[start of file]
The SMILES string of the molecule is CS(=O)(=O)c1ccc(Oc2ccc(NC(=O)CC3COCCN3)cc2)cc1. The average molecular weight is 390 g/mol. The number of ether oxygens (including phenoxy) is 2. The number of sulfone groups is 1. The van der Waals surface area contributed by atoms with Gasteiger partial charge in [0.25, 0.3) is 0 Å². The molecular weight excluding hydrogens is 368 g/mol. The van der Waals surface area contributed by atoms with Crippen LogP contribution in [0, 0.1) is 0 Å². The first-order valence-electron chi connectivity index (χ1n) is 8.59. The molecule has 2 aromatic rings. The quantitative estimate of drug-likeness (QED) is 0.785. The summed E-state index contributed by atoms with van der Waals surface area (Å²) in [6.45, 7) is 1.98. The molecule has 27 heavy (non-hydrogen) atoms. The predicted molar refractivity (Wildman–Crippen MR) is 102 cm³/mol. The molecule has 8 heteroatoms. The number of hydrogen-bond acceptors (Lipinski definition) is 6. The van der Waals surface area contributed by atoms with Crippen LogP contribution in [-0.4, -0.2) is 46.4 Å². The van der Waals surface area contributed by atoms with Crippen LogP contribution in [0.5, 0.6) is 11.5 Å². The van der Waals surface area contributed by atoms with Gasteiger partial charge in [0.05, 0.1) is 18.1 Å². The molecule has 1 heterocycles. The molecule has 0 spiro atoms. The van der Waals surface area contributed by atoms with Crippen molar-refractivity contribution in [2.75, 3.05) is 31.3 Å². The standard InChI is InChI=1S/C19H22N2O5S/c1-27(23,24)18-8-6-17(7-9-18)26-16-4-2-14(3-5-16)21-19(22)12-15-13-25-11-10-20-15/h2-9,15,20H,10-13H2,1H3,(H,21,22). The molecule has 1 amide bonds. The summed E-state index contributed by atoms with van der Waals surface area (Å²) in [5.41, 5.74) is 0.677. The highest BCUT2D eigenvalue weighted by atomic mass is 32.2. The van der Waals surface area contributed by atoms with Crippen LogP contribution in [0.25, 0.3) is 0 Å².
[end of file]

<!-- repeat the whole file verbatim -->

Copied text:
The SMILES string of the molecule is CS(=O)(=O)c1ccc(Oc2ccc(NC(=O)CC3COCCN3)cc2)cc1. The average molecular weight is 390 g/mol. The number of ether oxygens (including phenoxy) is 2. The number of sulfone groups is 1. The van der Waals surface area contributed by atoms with Gasteiger partial charge in [0.25, 0.3) is 0 Å². The molecular weight excluding hydrogens is 368 g/mol. The van der Waals surface area contributed by atoms with Crippen LogP contribution in [0, 0.1) is 0 Å². The first-order valence-electron chi connectivity index (χ1n) is 8.59. The molecule has 2 aromatic rings. The quantitative estimate of drug-likeness (QED) is 0.785. The summed E-state index contributed by atoms with van der Waals surface area (Å²) in [6.45, 7) is 1.98. The molecule has 27 heavy (non-hydrogen) atoms. The predicted molar refractivity (Wildman–Crippen MR) is 102 cm³/mol. The molecule has 8 heteroatoms. The number of hydrogen-bond acceptors (Lipinski definition) is 6. The van der Waals surface area contributed by atoms with Crippen LogP contribution in [-0.4, -0.2) is 46.4 Å². The van der Waals surface area contributed by atoms with Crippen LogP contribution in [0.5, 0.6) is 11.5 Å². The van der Waals surface area contributed by atoms with Gasteiger partial charge in [0.05, 0.1) is 18.1 Å². The molecule has 1 heterocycles. The molecule has 0 spiro atoms. The van der Waals surface area contributed by atoms with Crippen molar-refractivity contribution in [2.75, 3.05) is 31.3 Å². The standard InChI is InChI=1S/C19H22N2O5S/c1-27(23,24)18-8-6-17(7-9-18)26-16-4-2-14(3-5-16)21-19(22)12-15-13-25-11-10-20-15/h2-9,15,20H,10-13H2,1H3,(H,21,22). The molecule has 1 amide bonds. The summed E-state index contributed by atoms with van der Waals surface area (Å²) in [5.41, 5.74) is 0.677. The highest BCUT2D eigenvalue weighted by atomic mass is 32.2. The van der Waals surface area contributed by atoms with Crippen LogP contribution in [0.25, 0.3) is 0 Å².